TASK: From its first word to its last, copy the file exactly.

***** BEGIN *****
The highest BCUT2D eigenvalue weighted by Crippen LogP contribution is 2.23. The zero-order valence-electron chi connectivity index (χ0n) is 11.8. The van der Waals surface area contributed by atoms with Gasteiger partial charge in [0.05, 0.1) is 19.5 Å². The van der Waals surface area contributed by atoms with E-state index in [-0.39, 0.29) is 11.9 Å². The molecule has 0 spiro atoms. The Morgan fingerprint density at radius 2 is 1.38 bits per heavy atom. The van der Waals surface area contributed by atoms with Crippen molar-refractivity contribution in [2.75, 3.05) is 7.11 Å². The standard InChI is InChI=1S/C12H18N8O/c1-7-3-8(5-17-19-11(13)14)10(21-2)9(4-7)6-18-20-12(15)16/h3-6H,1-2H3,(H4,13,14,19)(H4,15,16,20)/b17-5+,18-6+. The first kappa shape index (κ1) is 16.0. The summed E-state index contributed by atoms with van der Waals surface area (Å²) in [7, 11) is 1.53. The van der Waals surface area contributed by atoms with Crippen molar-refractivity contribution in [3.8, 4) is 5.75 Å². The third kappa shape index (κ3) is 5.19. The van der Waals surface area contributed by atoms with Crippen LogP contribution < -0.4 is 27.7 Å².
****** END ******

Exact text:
The highest BCUT2D eigenvalue weighted by Crippen LogP contribution is 2.23. The zero-order valence-electron chi connectivity index (χ0n) is 11.8. The van der Waals surface area contributed by atoms with Gasteiger partial charge in [0.05, 0.1) is 19.5 Å². The van der Waals surface area contributed by atoms with E-state index in [-0.39, 0.29) is 11.9 Å². The molecule has 0 spiro atoms. The Morgan fingerprint density at radius 2 is 1.38 bits per heavy atom. The van der Waals surface area contributed by atoms with Crippen molar-refractivity contribution in [2.75, 3.05) is 7.11 Å². The standard InChI is InChI=1S/C12H18N8O/c1-7-3-8(5-17-19-11(13)14)10(21-2)9(4-7)6-18-20-12(15)16/h3-6H,1-2H3,(H4,13,14,19)(H4,15,16,20)/b17-5+,18-6+. The first kappa shape index (κ1) is 16.0. The summed E-state index contributed by atoms with van der Waals surface area (Å²) in [7, 11) is 1.53. The van der Waals surface area contributed by atoms with Crippen molar-refractivity contribution in [3.8, 4) is 5.75 Å². The third kappa shape index (κ3) is 5.19. The van der Waals surface area contributed by atoms with Crippen LogP contribution < -0.4 is 27.7 Å².